Monitoring groundcover and soil degradation

Groundcover monitoring tools can help farmers and advisers in southern Australia to measure  groundcover on farms. Managing groundcover can ensure that soils don't become susceptible to degradation caused by erosion from wind and water.

The tools allow farmers to assess the current groundcover conditions using different techniques, including:

  • visual assessment (Tool A)
  • field assessment — wire and step point method (Tool B)

You can decide to use just one of the tools or both, depending on how you prefer to monitor and how much time you have.

Groundcover assessments are seasonably variable. Monitor and record your assessments regularly throughout the year to get a more accurate result.

What is groundcover?

Groundcover is the percentage amount of plant material (dead or alive) that covers the soil surface.  100% groundcover means that the soil cannot be seen and 0% groundcover is bare soil.

In most landscapes there is usually some form of groundcover on the soil surface. Farming systems have groundcover in the form of annual or perennial pastures or crops. Native vegetation areas will also benefit from groundcover assessments, though management of these areas is quite different to managing introduced species.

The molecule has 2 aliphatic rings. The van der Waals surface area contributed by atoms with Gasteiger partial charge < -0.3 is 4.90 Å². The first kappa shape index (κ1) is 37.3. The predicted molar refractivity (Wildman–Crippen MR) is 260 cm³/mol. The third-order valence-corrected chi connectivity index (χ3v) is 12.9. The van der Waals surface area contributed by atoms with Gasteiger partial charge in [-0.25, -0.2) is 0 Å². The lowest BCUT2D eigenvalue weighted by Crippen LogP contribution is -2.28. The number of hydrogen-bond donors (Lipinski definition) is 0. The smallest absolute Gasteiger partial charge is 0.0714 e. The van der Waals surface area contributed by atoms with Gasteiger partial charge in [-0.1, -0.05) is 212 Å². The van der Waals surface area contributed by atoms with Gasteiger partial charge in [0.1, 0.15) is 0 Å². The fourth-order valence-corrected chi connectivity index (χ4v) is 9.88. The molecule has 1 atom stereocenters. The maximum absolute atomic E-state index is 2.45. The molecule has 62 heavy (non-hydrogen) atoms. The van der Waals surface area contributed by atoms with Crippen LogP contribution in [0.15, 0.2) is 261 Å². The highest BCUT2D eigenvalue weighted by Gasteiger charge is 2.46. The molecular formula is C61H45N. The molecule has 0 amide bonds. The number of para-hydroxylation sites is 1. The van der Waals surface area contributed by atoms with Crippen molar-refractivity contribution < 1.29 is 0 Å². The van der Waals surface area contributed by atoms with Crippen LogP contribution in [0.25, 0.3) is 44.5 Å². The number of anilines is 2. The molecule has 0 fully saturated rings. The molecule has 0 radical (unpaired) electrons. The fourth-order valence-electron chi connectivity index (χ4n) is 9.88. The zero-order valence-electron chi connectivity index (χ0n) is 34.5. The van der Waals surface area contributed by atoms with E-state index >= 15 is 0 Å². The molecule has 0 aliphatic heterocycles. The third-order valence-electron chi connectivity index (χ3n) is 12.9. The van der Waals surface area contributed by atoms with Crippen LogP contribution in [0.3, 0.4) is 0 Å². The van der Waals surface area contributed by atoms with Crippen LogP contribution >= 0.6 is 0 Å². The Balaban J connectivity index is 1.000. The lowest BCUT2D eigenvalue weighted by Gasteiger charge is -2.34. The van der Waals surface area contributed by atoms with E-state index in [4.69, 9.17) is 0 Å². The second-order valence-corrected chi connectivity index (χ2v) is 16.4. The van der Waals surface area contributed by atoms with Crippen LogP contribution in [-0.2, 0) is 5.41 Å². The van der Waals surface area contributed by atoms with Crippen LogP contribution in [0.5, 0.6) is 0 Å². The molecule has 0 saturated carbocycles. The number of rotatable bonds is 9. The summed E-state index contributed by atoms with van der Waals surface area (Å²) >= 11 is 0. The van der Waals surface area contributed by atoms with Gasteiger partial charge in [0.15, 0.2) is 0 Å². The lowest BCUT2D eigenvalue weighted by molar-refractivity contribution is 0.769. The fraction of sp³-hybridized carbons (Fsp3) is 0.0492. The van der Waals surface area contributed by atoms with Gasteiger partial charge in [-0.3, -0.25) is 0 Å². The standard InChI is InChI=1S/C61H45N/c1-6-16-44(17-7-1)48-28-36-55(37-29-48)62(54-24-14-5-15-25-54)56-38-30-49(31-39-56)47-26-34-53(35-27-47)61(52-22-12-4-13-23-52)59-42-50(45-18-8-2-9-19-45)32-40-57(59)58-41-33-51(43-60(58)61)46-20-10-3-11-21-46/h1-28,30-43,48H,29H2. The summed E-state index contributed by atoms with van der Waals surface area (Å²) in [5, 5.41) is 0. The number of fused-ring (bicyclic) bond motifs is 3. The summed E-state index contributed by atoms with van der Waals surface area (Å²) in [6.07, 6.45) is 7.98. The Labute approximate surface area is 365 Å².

Weeds can be a form of groundcover but they can negatively affect production and also raise environmental concerns.

Reduction of groundcover

Groundcover may be reduced through:

  • overgrazing
  • times of drought
  • cropping
  • tilling
  • poor seed establishment
  • chemical removal
  • excessive trafficking

Management techniques

To avoid overgrazing, stocking rates should be calculated on the amount of available dry matter per head of stock.

Crops need to be managed so that groundcover is provided throughout the year, as intense rain and wind events can lead to erosion and degraded soil structure if crop cover is burned or buried. The management option of stubble retention and minimal tillage are the best ways to ensure maximum groundcover retention, more efficient water use and greatest control of erosion.

Tool A: Visual assessment of groundcover

Goal: To maintain groundcover at a minimum of 70% to prevent soil erosion from wind and water. Groundcover includes both living and dead plant material and litter.

1. Select areas to monitor

Think about what you're trying to achieve by monitoring groundcover. For example, is it to:

  • rehabilitate a known degraded area
  • assess pasture cover for potential increases in animal carrying capacity
  • assess the groundcover of the entire property to assess your risk of soil erosion

Whatever the reason, it's important to record the areas monitored, stating specifically where the assessments were taken and, if possible, marking the areas on a farm map. This will allow you to assess groundcover over time.